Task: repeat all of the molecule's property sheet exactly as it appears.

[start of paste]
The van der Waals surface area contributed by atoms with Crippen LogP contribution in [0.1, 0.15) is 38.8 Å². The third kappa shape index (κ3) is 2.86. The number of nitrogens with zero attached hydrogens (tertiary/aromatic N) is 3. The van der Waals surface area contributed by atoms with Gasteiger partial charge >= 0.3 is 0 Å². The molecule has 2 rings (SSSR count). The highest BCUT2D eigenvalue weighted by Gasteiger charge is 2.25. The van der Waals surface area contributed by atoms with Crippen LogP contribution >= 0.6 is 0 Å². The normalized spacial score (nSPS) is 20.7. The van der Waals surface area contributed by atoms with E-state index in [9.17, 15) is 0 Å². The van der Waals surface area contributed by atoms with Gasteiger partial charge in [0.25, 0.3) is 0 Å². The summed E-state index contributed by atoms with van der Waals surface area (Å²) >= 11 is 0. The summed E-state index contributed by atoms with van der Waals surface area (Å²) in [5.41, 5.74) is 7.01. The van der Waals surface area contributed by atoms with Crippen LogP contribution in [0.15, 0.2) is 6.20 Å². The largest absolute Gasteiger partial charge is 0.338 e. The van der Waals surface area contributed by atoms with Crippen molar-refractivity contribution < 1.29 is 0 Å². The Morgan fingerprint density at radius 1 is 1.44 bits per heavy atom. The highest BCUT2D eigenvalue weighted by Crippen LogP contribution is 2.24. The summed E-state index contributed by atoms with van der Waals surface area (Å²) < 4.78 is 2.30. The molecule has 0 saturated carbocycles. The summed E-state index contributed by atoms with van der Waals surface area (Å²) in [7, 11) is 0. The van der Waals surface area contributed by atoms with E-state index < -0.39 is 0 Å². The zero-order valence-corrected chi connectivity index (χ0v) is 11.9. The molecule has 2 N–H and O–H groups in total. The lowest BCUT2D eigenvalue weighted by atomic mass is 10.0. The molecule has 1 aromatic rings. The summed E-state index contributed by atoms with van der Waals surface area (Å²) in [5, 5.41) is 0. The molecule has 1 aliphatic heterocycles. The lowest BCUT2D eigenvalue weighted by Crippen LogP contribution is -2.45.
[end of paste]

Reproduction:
The van der Waals surface area contributed by atoms with Crippen LogP contribution in [0.1, 0.15) is 38.8 Å². The third kappa shape index (κ3) is 2.86. The number of nitrogens with zero attached hydrogens (tertiary/aromatic N) is 3. The van der Waals surface area contributed by atoms with Gasteiger partial charge >= 0.3 is 0 Å². The molecule has 2 rings (SSSR count). The highest BCUT2D eigenvalue weighted by Gasteiger charge is 2.25. The van der Waals surface area contributed by atoms with Crippen LogP contribution >= 0.6 is 0 Å². The normalized spacial score (nSPS) is 20.7. The van der Waals surface area contributed by atoms with E-state index in [9.17, 15) is 0 Å². The van der Waals surface area contributed by atoms with Gasteiger partial charge in [0.25, 0.3) is 0 Å². The summed E-state index contributed by atoms with van der Waals surface area (Å²) >= 11 is 0. The summed E-state index contributed by atoms with van der Waals surface area (Å²) in [5.41, 5.74) is 7.01. The van der Waals surface area contributed by atoms with Crippen LogP contribution in [0.15, 0.2) is 6.20 Å². The largest absolute Gasteiger partial charge is 0.338 e. The van der Waals surface area contributed by atoms with Crippen molar-refractivity contribution < 1.29 is 0 Å². The Morgan fingerprint density at radius 1 is 1.44 bits per heavy atom. The highest BCUT2D eigenvalue weighted by Crippen LogP contribution is 2.24. The summed E-state index contributed by atoms with van der Waals surface area (Å²) < 4.78 is 2.30. The molecule has 0 saturated carbocycles. The summed E-state index contributed by atoms with van der Waals surface area (Å²) in [7, 11) is 0. The van der Waals surface area contributed by atoms with E-state index < -0.39 is 0 Å². The zero-order valence-corrected chi connectivity index (χ0v) is 11.9. The molecule has 2 N–H and O–H groups in total. The lowest BCUT2D eigenvalue weighted by atomic mass is 10.0. The molecule has 1 aromatic rings. The summed E-state index contributed by atoms with van der Waals surface area (Å²) in [5, 5.41) is 0. The molecule has 1 aliphatic heterocycles. The lowest BCUT2D eigenvalue weighted by Crippen LogP contribution is -2.45.